M. C. Burton's 21 points led the
Michigan attack, but George Lee,
Swim Tickets
Tickets for Saturday's swim-
ming meet with Ohio State will
go on sale 12:30 p.m. Saturday
at the Varsity Pool. Prices will
be 60c for students and athletic
card holders, and $1.10 for the
general public.
who netted 17, is still the Blue's
most consistent point-maker. He
now has 310 in 20 appearances for
a 15.5 average.
Captain Ron Kramer, who left
the contest on fouls, still picked
up 16 for the night to keep his
14.1 average.

CHALMERS ELLIOTT
confers, house-hunts
Soreheads
Quote taken from the edi-
torial page of Monday's edition
of The Michigan State News:
"The U of M doesn't have
any jinx on our hockey team -
they just play better hockey in
the U of M's part of Canada
than they do in ours."

No time to

"Horse around"

* 0

ENSIAN FINAL
PRICE RISE
FRIDAY
Campus sales
Wed., Thurs. and Fri.
" Diag
u Engine Arch
"~ Student Publications Bldg.

Elliott Here.
To Confer
With Staff
Chalmers "Bump" Elliott was in
Ann Arbor yesterday.
Michigan's new backfield coach
flew in from Iowa City to talk
football with Bennie Oosterbaan
and the staff.
The former Wolverine star had
a double purpose for his visit. "I'll
only be in town for a couple days
Put I hope to squeeze in a few
hours of house hunting between
conferences," he stated.
Elliott did not comment on the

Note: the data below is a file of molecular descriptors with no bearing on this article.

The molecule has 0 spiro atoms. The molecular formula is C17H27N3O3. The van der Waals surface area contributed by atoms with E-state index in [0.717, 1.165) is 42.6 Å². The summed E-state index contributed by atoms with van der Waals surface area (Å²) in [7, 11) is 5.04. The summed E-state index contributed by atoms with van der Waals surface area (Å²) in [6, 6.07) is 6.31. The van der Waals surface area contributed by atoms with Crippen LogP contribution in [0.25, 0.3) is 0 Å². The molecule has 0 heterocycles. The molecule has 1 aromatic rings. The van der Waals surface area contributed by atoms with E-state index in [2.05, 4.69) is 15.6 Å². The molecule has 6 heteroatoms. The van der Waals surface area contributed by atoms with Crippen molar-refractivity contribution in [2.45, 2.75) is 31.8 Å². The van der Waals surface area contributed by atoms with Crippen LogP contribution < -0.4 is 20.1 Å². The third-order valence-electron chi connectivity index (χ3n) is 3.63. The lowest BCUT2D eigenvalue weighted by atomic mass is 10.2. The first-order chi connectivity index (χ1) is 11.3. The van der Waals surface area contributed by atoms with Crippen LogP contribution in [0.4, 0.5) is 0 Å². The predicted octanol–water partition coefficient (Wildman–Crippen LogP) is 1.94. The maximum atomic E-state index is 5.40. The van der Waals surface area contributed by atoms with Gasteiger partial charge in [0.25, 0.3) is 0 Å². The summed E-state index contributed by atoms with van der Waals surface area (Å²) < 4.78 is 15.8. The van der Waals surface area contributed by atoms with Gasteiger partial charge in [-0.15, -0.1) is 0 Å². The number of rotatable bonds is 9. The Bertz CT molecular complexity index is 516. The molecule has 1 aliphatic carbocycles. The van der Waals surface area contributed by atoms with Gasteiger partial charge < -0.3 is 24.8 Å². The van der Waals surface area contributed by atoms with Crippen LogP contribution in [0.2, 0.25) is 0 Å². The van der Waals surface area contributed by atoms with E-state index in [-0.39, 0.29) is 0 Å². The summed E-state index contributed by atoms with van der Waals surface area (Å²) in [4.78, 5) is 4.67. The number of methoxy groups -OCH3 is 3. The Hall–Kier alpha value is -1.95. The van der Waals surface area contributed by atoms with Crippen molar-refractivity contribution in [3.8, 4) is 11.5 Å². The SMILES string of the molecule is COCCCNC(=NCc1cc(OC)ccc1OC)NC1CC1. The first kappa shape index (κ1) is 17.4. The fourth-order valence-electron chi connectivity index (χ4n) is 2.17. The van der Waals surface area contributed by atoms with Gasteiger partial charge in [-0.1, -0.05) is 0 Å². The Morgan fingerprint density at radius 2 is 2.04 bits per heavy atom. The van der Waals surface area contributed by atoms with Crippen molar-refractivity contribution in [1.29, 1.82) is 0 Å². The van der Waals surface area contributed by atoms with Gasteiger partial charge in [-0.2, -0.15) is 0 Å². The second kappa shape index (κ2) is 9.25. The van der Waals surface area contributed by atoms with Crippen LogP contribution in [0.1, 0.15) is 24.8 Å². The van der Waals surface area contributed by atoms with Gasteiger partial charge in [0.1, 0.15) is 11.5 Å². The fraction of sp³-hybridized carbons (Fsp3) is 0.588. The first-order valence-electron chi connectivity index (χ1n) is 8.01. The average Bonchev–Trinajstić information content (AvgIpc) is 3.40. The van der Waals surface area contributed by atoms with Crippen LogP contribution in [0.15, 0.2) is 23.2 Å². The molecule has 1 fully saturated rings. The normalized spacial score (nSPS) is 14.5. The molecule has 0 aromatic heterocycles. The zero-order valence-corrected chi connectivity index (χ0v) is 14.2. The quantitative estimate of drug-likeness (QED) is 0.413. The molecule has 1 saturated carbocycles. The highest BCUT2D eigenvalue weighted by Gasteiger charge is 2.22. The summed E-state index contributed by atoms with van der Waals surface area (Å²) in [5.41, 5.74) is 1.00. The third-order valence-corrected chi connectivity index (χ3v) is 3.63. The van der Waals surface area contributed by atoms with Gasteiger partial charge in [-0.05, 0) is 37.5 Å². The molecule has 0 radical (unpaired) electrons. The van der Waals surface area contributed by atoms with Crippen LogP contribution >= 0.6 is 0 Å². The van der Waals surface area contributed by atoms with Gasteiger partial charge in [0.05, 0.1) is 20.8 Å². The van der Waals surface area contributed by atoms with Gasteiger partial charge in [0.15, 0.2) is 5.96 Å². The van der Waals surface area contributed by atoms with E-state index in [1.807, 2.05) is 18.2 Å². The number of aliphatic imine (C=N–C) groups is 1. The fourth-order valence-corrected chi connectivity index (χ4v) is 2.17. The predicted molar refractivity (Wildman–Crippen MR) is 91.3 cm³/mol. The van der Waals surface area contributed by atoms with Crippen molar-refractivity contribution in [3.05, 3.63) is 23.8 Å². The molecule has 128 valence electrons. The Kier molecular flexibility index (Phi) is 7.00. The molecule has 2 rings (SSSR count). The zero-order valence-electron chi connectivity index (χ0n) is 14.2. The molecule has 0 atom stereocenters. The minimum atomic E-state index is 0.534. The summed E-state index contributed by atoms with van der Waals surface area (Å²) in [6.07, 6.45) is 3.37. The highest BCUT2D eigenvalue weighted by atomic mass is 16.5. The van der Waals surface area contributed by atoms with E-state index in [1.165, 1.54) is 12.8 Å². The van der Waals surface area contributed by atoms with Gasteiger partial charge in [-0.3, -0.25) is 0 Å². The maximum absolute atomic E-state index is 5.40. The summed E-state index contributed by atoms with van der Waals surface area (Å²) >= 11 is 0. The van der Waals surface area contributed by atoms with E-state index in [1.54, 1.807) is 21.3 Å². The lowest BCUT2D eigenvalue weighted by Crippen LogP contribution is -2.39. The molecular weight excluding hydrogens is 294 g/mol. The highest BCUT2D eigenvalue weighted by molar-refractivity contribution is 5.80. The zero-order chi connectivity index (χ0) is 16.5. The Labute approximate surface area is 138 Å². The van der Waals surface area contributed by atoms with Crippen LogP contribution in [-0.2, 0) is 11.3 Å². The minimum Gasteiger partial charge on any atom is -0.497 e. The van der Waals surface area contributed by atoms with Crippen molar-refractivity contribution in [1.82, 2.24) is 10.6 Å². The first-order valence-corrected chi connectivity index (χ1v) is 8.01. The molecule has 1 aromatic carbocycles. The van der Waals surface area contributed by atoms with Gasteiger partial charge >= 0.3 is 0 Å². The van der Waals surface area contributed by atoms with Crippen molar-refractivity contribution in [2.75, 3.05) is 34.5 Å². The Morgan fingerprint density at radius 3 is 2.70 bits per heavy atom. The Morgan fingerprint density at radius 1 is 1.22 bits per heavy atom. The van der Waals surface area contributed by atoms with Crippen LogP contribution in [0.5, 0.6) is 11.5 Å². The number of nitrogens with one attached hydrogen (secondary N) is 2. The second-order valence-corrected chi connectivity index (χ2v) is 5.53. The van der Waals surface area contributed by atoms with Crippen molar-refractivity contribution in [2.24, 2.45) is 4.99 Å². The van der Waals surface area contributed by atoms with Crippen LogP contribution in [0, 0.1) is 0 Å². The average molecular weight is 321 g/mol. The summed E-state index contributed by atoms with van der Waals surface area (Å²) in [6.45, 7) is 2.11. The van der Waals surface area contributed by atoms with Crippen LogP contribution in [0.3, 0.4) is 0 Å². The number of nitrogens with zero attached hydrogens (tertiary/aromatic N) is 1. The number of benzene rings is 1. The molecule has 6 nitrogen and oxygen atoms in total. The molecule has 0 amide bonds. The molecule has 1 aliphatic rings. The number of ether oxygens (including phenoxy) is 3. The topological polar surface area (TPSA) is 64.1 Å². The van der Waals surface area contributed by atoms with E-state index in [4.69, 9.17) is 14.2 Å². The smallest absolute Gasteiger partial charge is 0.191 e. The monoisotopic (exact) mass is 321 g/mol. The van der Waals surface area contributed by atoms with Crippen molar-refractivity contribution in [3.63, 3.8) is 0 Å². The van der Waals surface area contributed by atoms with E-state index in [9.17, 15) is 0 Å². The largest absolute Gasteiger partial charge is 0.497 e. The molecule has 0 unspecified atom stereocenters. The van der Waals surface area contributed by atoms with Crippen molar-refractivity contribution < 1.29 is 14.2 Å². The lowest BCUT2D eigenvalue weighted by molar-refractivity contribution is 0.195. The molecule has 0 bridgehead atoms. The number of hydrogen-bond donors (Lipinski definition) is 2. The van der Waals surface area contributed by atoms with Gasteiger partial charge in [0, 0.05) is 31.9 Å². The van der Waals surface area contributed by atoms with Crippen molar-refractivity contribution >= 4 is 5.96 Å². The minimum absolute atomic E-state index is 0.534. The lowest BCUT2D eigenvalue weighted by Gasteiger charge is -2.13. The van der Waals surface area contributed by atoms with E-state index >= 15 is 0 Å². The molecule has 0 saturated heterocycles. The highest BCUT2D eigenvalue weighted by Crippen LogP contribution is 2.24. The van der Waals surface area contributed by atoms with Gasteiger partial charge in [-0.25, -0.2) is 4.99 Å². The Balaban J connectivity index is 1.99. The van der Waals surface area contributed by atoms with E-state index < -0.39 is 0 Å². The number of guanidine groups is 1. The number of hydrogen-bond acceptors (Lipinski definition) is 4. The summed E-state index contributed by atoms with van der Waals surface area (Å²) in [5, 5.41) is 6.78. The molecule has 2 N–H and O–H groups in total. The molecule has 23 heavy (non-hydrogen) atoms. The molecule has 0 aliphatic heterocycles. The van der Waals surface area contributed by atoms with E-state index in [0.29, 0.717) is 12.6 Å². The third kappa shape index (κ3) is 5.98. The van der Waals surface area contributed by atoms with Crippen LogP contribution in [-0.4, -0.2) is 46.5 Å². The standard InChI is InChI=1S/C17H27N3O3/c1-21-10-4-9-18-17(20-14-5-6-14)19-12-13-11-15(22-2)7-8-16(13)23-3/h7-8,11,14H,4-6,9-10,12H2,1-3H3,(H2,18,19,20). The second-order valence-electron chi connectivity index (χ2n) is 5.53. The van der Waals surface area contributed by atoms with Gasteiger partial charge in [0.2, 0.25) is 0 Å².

nature of these conferences.
When asked when he'll be able
to settle permanently in Ann Ar-
bor, Eliott replied, "I'm not sure
yet. I have some unfinished 'busi-

°D
,
«« "

Victories over Navy Pier, Northwestern
Boost Gymnastics Squad's Title Chances

I

By AL JONESj
The Michigan gymnastics team
is back on the winning side of the
ledger.
Last week the Wolverines were
looking back on three losses in the
past fotur meets, but following Fri-
day and Saturday's action at Navy
Pier and Northwestern, coach
Newt Loken's boys are now riding
the crest of a two-meet victory
streak.
Decisive Wins
Friday night they overwhelned
Illinois of Navy Pier, 73-38, and
the next afternoon they downed
the Wildcats, 63-42. Although
neither of these teams are among
the top-notch gymnastics units of
the midwest, the victories gave
Michigan revenge for two close
defeats by Iowa and Michigan
State the preceding weekend.

This puts the Wolverines at
much better than a .500 average,
having won five and lost three,
and sends them toward their final
opponent, Ohio State here Satur-